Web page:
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Why to go Vegan?

The vegan diet is becoming more and more popular as an ever-increasing number of high-profile celebrities, including film stars, sports stars and even politicians "go vegan".

Vegan Bowl

A vegan diet (otherwise known as a plant-based diet) is one that does not contain any animal products at all. Most people know that the vegetarian diet is one that does not include any meat products but the vegan diet also excludes all dairy products and also eggs and honey - in fact, any product that comes from an animal, and this will include such ingredients as the food additive cochineal, which is made from the crushed bodies of female insects.

So why do people adopt a vegan diet? There are three significant reasons why people do so, and it varies as to which one(s) are the most significant for the individual.

Firstly, for ethical reasons. It is, of course, the case that we can only eat the meat (and other body products such as an animal's milk or eggs) of animals if we confine them and, inevitably, kill them. We have to control animals in order to be able to take what we want from them. For a lot of vegans this is very troubling and they feel that we should not treat animals in the way that we do. Some people might think that in order to get milk and eggs that we don't have to kill animals and therefore a vegetarian diet would be okay from the ethical point of view. But, in fact, in order to have the milk of dairy cows (and other animals whose milk we use) the animals have to be made pregnant (like humans, other female animals only produce milk when they are going to give birth) and then the newborn has to be taken away from the mother so that we can take the milk instead. The newborns are either killed straightaway for cheap meat, or they are sold to the veal industry, in which they are held in very small cages for a few months before they are killed. When it comes to eggs, any male chicks born to the egg farmer are of no economic value (they will never produce eggs which can be sold) and so they are killed immediately - either by being thrown into refuse sacks to suffocate or even ground up alive in mincing machines. So the vegan feels that, ethically, no use of animal products is acceptable.

Secondly, for health reasons. A lot of medical research has indicated that people can live perfectly healthily without having to eat any animal-based foods. The Physicians Committee for Responsible Medicine ( has provided plenty of information about the nutritional benefits of a vegan diet. From even before they are born, people can be provided with all of the vitamins and minerals that they need throughout their life from plant-based foods only. And indeed, a lot of research has shown that the more meat and dairy that one eats, the more unhealthy one becomes. A lot of diseases that cause major illness and indeed premature death, including heart disease, some cancers (including bowel and breast cancer), diabetes and obesity have much to do with the diet that we choose. The science shows that dietary cholesterol (the primary cause of cardiac disease) is only found in animal-based foods; it is nowhere found in plant-based foods. Therefore the vegan has, by default, a zero-cholesterol diet. So people choose a vegan diet in order to look after their health.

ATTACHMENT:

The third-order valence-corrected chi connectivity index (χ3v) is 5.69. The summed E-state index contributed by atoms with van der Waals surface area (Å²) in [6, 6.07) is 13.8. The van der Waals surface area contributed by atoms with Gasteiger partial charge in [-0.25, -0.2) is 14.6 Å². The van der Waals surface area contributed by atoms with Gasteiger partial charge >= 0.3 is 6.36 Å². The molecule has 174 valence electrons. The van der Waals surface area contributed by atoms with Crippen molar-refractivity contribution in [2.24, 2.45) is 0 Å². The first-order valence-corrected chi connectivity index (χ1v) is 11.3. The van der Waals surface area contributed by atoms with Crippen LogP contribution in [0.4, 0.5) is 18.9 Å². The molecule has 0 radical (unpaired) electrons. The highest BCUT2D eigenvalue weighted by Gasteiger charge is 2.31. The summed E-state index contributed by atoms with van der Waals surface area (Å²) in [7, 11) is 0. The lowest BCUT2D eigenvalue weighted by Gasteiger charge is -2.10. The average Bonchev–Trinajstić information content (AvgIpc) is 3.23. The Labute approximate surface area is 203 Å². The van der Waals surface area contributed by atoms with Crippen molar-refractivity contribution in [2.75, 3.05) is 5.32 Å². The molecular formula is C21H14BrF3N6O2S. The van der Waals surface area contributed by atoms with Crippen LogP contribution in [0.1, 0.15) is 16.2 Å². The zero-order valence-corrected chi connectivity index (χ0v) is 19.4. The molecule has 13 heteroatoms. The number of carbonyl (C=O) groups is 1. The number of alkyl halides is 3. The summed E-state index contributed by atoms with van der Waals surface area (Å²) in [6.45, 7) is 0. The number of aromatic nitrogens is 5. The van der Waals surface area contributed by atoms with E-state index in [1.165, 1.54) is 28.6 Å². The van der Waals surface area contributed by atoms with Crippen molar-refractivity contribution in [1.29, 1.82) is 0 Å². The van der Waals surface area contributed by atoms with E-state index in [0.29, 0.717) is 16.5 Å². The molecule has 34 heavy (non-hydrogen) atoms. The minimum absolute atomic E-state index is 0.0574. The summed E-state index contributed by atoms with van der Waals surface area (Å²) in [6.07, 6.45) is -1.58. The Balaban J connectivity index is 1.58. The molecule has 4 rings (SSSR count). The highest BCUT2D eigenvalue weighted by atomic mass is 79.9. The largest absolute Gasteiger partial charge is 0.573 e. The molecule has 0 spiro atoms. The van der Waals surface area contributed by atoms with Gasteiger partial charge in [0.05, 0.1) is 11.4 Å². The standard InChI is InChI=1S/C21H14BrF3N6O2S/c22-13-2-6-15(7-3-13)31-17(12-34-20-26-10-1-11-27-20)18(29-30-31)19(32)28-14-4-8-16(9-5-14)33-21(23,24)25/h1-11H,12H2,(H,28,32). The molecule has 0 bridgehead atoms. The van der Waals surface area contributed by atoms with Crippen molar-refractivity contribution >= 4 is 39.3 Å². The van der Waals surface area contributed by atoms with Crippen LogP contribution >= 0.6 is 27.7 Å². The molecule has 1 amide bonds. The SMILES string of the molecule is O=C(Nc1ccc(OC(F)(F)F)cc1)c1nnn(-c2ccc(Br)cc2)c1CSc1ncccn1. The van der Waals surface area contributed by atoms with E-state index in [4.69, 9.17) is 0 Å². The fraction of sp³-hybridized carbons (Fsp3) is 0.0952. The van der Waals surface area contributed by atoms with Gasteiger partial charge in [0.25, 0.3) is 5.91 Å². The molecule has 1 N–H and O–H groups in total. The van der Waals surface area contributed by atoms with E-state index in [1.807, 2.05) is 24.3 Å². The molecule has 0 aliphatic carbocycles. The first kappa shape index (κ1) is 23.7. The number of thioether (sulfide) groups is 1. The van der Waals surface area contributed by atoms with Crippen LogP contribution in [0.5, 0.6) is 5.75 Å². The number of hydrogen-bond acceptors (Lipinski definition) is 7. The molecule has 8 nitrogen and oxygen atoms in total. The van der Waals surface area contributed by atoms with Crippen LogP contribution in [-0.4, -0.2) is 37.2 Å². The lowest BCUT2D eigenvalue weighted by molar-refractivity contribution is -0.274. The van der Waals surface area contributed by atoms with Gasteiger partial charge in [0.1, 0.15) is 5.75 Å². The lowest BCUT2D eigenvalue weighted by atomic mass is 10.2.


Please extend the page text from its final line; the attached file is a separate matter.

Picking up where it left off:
Thirdly, for environmental reasons. The United Nations has produced multiple reports showing that the livestock industry has a significant, negative impact on the environment. This is because it takes a lot of land, and a lot of food and water to keep livestock animals alive so that we can access their milk, eggs and flesh (which we get, of course, when we kill the animals). It varies from species to species but, on average, it takes around eight pounds of grain (that is fed to animals) for us to get one pound of meat. And whereas it takes around 1,000 litres of water for an acre of crops it takes around 100,000 litres to be given to animals on the equivalent amount of land. So we have to use up a lot of land and water that we give to animals - who themselves take up a lot of land (we raise around 60 billion livestock animals a year, and they take up a lot of room!). One of the major reasons for the destruction of the rainforests, including the Amazon rainforest, is to clear land to make way for growing grain, which is then given to livestock animals to eat. At the same time, we are also damaging the marine environment as we are taking around 1.5-2 trillion sea animals out of the seas and oceans every year - causing a major imbalance in the ecosystem and leaving large parts of the underwater world completely bereft of life. So vegans see adopting a plant-based diet as making good sense for trying to look after the environment.

These three reasons - ethical, health and environmental - are the main reasons why so many are now choosing a plant-based diet, and together they do add up to a good way of helping to look after ourselves, treating animals better and looking after the planet.

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